Jewels in Her Crown: Treasures from the Special Collections of Columbia’s Libraries
October 8, 2004 - January 28, 2005
Rare Book and Manuscript Galleries, Sixth floor of  Butler Library
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Jewels in Her Crown: Treasures from the Special Collections of Columbia's Libraries is the first major exhibition of treasures from the Special Collections Libraries at Columbia in over 50 years and gives the public a glimpse of the unique resources gathered by the University since its founding in 1754. Mounted in conjunction with the 250th anniversary of Columbia, this exhibition celebrates a rich collection of original books, manuscripts, individual and corporate archives, architectural drawings, ephemera, musical scores, works of art, and artifacts, embodying over 5,000 years of human history.

Jewels in Her Crown draws together an unprecedented array of 250 rare and unique items from eleven Special Collections - including a Buddhist sutra dating from the year 1162 C.E., Mrs. Alexander Hamilton's wedding ring, a set model for the Ziegfeld Follies of 1931, Dietrich Bonhoeffer’s application for study at Union Theological Seminary, a fragment of the Iliad on papyrus, and a 1906 photograph of Czar Nicholas II with his family. The objects in this exhibition are intended to represent and bring attention to the larger collections of which they are a part. Many of them, buried within research collections largely known only to scholars, are on display for the first time. The exhibition also acknowledges the generosity of the donors whose gifts have made possible the work of students and scholars for many generations.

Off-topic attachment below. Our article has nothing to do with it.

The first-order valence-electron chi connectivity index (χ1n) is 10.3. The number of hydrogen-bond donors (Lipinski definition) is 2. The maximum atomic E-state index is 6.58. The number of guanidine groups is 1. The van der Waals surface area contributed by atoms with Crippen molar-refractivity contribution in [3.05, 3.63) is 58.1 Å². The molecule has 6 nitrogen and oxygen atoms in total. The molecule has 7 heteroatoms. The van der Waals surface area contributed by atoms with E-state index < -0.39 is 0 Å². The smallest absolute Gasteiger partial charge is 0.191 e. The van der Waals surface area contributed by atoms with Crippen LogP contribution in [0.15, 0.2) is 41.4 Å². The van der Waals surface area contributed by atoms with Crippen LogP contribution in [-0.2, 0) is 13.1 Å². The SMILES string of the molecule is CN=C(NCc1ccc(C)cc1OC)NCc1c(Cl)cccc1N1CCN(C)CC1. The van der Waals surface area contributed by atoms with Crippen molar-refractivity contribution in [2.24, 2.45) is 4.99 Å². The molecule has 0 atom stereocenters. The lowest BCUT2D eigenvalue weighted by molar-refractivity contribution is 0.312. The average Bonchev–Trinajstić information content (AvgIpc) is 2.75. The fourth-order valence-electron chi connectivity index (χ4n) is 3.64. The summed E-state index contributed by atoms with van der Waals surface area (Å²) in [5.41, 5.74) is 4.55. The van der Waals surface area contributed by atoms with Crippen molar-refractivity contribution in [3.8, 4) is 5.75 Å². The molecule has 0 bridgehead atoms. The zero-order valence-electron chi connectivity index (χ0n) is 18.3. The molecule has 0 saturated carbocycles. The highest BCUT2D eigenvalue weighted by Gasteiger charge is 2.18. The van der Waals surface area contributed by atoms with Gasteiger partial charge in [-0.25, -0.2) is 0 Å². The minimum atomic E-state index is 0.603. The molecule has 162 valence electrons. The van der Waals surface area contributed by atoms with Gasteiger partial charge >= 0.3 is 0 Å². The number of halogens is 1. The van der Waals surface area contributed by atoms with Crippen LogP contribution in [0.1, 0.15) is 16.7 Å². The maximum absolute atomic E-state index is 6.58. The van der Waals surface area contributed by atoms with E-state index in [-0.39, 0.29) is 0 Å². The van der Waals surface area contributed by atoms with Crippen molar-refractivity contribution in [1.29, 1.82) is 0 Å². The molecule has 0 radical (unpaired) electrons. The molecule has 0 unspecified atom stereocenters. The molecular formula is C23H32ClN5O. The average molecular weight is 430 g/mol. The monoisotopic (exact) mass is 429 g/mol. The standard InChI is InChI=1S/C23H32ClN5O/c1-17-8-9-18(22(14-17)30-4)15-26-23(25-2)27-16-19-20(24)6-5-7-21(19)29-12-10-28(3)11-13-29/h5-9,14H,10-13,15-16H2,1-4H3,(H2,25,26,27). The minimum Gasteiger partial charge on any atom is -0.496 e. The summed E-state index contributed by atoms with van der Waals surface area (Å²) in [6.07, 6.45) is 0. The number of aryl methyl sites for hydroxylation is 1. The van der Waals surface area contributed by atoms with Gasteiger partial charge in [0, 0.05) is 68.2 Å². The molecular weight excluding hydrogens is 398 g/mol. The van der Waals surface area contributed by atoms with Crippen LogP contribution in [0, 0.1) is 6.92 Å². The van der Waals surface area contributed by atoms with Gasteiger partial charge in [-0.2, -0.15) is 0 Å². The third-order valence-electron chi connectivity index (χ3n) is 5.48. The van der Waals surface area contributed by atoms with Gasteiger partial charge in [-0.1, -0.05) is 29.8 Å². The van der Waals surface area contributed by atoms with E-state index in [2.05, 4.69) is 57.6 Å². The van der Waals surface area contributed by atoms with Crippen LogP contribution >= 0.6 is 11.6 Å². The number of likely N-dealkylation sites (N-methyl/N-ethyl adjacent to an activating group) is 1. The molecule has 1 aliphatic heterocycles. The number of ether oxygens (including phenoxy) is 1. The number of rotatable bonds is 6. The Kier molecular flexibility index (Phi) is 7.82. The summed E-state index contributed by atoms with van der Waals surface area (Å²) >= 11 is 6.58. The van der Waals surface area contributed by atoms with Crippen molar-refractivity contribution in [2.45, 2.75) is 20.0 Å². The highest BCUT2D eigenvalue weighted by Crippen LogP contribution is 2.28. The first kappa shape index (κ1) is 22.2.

Other original documents, artifacts, and works of art on display from the Special Collections Libraries in the Columbia system include: manuscripts of Sigmund Freud's Totem und Tabu, 1912-1913 (Augustus C. Long Health Sciences Library) and The Autobiography of John Stuart Mill, 1869-1870 (Rare Book and Manuscript Library); a 19th century Tibetan printing block (C. V. Starr East Asian Library); a sketch of the Harrison & Abramovitz plans for the United Nations building, 1947 (Avery Library); John James Audubon's "Elephant" folio edition of The Birds of America (acquired by Columbia by subscription in 1833); the First Folio of Shakespeare's Works, 1623 (Rare Book and Manuscript Library); an original drawing by Giovanni Battista Piranesi for the redesign of St. John Lateran in Rome, ca.1767, (Avery Library); the manuscript of Anton Bruckner's Fourth Symphony, 1878 (Gabe M. Wiener Music & Arts Library); the typescript of Alan Ginsberg's Howl for Carl Solomon, 1956 (Rare Book and Manuscript Library ); and selections from the September 11, 2001 Oral History Narrative and Memory Project tapes (Oral History Research Office).

The online version of the exhibition was created by the Preservation Reformatting Department's Reprography Lab and the Libraries Digital Program Division.

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